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Black Hills


Mountain range, mostly in the western Dakota Territory but spilling into the eastern Wyoming Territory. Considered sacred land by the Sioux.[1]


Fur trappers and a few prospective miners often explored the Black Hills, but with the 1868 Treaty of Fort Laramie, the Black Hills became part of the Great Sioux Reservation and white men were forbidden to enter the region. However, many continued to usurp the rich resources of the Black Hills, taking their chances with the hostile Sioux.[1]


In 1874, Lieutenant Colonel George Armstrong Custer's Black Hills Expedition discovered gold within the Black Hills. When word of Custer's gold strike got out in 1875, hundreds of gold fever-struck prospectors began invading the Black Hills. The Army tried keep the trespassers off the Indian land, but the hostile Sioux were keeping them stretched thin.[1]


Stage West: In June of 1875,[3] Sam Harris discovered a pocket free gold near Stoney Gap along the far northeast edge of the Black Hills. He took a nugget from the strike to the assay office in Twin Bluffs that ran ninety percent gold. Word of the high-grade nugget traveled quickly around the region. Knowing mining the claim would be extremely difficult for one man, Harris hired a partner, Matson, to help him work his claim. He and Matson set out for the Black Hills together, but Mart Fallon and his sons Wes and Rip had heard of the rich strike and wanted it for themselves. They tracked Harris and Matson into the Black Hills but after a few days, Harris discovered their trail and began leading them in circles, away from the claim.[4]


After a week[3] of tracking the two miners, the Fallons confronted them, trying to force them to lead them to the mine and cut them in for a share. Harris refused and was mortally shot by Wes Fallon. When the Fallons pressed Matson to take them to the mine, Matson had to admit he didn't know where it was, but knew of someone coming in to the Packsaddle Station[4] in Nebraska[3] to meet Harris who would know. The Fallons took Matson out of the Black Hills to the stage station.[4] The next day,[3] Bret Maverick happened to come across Harris as he was dying, not far from the claim. Bret tried to remove Wes Fallon's bullet, but failed. Harris was grateful and took Bret to the mine. Knowing he was dying, he gave Bret the gold nuggets he had unearthed to take to his wife, Linda, who was to arrive at the Packsaddle Station[4] the following week.[3]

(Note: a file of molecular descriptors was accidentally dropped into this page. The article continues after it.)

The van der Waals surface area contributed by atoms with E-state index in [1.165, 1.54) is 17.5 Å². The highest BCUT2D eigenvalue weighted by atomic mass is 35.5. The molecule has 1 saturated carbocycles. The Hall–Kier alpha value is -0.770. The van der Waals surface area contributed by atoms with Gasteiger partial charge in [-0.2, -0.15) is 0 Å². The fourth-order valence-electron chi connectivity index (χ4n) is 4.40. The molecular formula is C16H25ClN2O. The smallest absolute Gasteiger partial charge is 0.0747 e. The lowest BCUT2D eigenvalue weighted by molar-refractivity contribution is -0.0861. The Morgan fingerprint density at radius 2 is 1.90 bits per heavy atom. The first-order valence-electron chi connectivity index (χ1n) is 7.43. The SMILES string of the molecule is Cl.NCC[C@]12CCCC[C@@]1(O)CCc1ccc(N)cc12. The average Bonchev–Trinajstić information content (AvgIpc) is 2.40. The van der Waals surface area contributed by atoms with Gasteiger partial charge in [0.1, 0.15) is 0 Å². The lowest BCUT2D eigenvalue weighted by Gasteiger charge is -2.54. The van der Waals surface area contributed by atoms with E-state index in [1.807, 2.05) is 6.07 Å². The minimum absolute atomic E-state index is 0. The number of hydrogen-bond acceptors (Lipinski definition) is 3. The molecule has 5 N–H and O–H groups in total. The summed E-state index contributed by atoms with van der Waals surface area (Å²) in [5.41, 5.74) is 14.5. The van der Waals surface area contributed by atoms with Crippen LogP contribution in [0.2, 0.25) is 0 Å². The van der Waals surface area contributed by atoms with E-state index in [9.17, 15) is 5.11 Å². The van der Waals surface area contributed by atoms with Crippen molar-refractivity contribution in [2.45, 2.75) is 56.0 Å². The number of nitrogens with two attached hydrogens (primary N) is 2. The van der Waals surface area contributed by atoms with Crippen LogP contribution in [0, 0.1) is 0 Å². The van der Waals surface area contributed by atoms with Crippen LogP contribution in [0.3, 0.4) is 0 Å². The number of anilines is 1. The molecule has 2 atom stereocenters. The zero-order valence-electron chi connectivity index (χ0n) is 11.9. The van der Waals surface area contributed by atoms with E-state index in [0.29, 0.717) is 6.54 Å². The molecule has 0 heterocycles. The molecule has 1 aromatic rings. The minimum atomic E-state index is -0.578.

Bret realized the strike Harris had made was only a pocket of free gold and was played out, worth nothing more than the nuggets he had already mined. Harris died[4] two days later[3] and Bret buried him at the site of the claim. Two hours after Bret left the Harris Mine, a party of Sioux warriors discovered him removing gold from their land. They chased him out of the Black Hills and across the Dakota prairies until Bret was able to lose them near[4] the Nebraska border.[3]



By 1876, the stampede of gold seekers so overran the Black Hills that the Army could no longer effectively enforce the Treaty of Fort Laramie. Overly occupied with fighting the Sioux Wars, they allowed the miners and other opportunists to trespass into the Black Hills and surrounding country, letting them fend for themselves. Early that year, rich gold strikes in the northern Black Hills led to the establishment of such boom towns as Deadwood and Lead.


The natural resources of the region became so attractive to the economy that the U. S. government reconsidered it's agreement with the Sioux and revoked the Treaty of Fort Laramie with the Act of February 28, 1877 which took the rights to the Black Hills away from them.[1]



Stampede: In March of 1877,[3] Noah Perkins came to the Black Hills from Council Bluffs to settle[5] in Boulder Canyon[3] along the trail into Deadwood.[5] In April,[3] Perkins was paid $1,000 for helping Bret Maverick win a boxing match against Battling Kreuger. Together with additional funds from his fiancée, Madame Pompey, Perkins was able to buy the valley and protect it's wildlife from other encroaching settlers.[5]



01. The Lakotas and the Black Hills: The Struggle for Sacred Ground; Jeffrey Ostler, — Viking Adult, July 22, 2010

02. Indians of North America — The Native American Experience: 1875 – 1890; California State University, Long Beach (retrieved January 2, 2015)

03. The Conjectural Maverick, Maverick Trails

04. Maverick, Stage West (1957), Warner Bros. Pictures, Inc.

05. Maverick, Stampede (1957), Warner Bros. Pictures, Inc.

Lieutenant Colonel George Armstrong Custer's wagon train arrives in the Black Hills, 1874.[2]

Matson and Sam Harris camp out in the Black Hills, 1875.[4]

Bret Maverick and Dandy Jim Buckley ride through the Black Hills on the trail to Deadwood, 1877.[4]

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